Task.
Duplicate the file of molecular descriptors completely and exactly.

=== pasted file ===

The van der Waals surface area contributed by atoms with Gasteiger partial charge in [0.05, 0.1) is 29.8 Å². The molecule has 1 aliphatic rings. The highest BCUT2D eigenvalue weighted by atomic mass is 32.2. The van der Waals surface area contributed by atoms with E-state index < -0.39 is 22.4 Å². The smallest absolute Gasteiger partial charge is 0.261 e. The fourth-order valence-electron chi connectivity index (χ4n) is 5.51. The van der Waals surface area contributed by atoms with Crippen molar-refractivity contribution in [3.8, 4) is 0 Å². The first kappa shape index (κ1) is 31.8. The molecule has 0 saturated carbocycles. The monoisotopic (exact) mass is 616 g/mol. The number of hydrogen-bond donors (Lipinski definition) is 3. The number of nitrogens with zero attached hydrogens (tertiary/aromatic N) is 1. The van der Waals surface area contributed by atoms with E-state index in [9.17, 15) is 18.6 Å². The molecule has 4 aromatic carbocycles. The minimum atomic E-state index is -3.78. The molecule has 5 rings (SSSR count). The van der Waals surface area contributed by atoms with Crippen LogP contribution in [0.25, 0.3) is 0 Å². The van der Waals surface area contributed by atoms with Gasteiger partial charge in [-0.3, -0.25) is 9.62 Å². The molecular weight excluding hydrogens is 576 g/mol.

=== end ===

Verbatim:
The van der Waals surface area contributed by atoms with Gasteiger partial charge in [0.05, 0.1) is 29.8 Å². The molecule has 1 aliphatic rings. The highest BCUT2D eigenvalue weighted by atomic mass is 32.2. The van der Waals surface area contributed by atoms with E-state index < -0.39 is 22.4 Å². The smallest absolute Gasteiger partial charge is 0.261 e. The fourth-order valence-electron chi connectivity index (χ4n) is 5.51. The van der Waals surface area contributed by atoms with Crippen molar-refractivity contribution in [3.8, 4) is 0 Å². The first kappa shape index (κ1) is 31.8. The molecule has 0 saturated carbocycles. The monoisotopic (exact) mass is 616 g/mol. The number of hydrogen-bond donors (Lipinski definition) is 3. The number of nitrogens with zero attached hydrogens (tertiary/aromatic N) is 1. The van der Waals surface area contributed by atoms with E-state index in [9.17, 15) is 18.6 Å². The molecule has 4 aromatic carbocycles. The minimum atomic E-state index is -3.78. The molecule has 5 rings (SSSR count). The van der Waals surface area contributed by atoms with Crippen LogP contribution in [0.25, 0.3) is 0 Å². The van der Waals surface area contributed by atoms with Gasteiger partial charge in [-0.3, -0.25) is 9.62 Å². The molecular weight excluding hydrogens is 576 g/mol.